“With photography, a new language has been created. Now for the first time, it is possible to express reality by reality. We can look at an impression as long as we wish, we can delve into it and, so to speak, renew past experiences at will.” – Ernst Haas
Once in a while, a book of new work by a seminal photographer who has already left us is published. A new book of photographs featuring the city of New York during the decade of 1952 to 1962 showcases the genius and color mastery of Ernst Haas. The book’s authors, Phillip Prodger and Alex Haas, Ernst’s son, exhibits some of the photographer’s classic work along with newly discovered photos of New York. Alex Haas selected each photo in this beautifully printed coffee table book from Prestel Publishing.
The opening photo features several of Ernst Haas’s Kodachrome images that have amazingly rich colors. The vibrant, saturated color was the hallmark of Kodachrome. Haas brings out New York as no other photographer has with dynamic and lyrical images made by one of the pioneers of color photography.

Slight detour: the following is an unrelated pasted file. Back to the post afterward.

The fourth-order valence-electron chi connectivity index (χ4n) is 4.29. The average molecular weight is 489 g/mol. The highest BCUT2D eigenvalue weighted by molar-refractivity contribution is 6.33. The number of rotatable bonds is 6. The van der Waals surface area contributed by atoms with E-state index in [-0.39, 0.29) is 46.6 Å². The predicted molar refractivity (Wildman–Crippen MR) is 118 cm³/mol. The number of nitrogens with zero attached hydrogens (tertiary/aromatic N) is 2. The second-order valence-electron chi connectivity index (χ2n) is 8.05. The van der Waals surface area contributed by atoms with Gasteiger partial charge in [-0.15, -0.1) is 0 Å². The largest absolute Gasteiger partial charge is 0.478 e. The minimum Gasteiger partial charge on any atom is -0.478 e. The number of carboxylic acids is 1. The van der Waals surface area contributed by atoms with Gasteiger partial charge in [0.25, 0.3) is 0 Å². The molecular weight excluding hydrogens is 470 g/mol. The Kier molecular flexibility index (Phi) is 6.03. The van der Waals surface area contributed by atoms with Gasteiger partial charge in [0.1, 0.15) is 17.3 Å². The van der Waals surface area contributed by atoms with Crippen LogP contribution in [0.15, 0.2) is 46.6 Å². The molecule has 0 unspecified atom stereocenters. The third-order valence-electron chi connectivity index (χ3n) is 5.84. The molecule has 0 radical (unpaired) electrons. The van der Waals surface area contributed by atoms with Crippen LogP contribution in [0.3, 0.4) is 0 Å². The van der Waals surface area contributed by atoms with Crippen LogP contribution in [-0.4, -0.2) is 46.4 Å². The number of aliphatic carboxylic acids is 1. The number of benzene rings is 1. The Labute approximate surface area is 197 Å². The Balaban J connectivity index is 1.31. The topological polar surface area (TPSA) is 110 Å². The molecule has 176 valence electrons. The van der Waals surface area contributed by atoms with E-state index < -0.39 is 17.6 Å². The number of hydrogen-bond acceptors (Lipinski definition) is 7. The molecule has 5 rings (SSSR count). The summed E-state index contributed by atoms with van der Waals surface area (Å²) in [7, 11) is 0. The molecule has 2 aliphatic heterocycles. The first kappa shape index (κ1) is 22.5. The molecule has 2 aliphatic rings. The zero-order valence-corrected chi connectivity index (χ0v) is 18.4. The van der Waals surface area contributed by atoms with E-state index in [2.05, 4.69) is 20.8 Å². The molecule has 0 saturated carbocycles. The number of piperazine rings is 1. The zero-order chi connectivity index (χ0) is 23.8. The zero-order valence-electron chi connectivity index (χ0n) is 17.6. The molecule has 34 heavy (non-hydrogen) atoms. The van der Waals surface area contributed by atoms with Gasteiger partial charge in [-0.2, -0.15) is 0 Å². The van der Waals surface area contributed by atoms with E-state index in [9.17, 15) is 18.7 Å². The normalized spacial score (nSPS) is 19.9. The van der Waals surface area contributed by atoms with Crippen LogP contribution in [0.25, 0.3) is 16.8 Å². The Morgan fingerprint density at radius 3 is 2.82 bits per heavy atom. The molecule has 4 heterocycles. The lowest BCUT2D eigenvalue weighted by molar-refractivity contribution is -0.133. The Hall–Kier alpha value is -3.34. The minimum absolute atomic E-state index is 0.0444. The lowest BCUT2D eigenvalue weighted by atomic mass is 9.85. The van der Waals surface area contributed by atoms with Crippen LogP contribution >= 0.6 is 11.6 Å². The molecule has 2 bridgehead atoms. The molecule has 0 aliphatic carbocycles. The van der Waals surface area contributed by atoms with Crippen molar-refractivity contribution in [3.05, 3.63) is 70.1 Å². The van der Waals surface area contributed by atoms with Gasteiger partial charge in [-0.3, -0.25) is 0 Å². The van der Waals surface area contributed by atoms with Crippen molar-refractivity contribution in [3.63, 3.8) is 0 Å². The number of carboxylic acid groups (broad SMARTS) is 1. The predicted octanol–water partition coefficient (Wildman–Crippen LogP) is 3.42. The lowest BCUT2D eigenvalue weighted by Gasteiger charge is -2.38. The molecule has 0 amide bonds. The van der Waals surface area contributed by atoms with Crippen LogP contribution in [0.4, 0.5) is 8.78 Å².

The photography in the book was captured on Kodachrome film that, at the time, was only available for still cameras in 35mm. The film is known for its vibrance and longevity. Properly stored Kodachrome slides are said to last 100 years. Some of the photos in the book are over 70 years old. The colors are breathtaking as are the subject Hass has recorded.
On Photography has already done a profile on Ernst Haas. The book, Ernst Haas: New York in Color, 1952-1962 is so compelling that it has earned being featured in this series on influential photographers. A note of full disclosure: I was given a copy of the book that I used to write this. The praise for Ernst Haas that I have written here is from the heart after savoring a handful of pages for several afternoons.
On Photography features the work of inspirational photographers of the past and contemporary times too.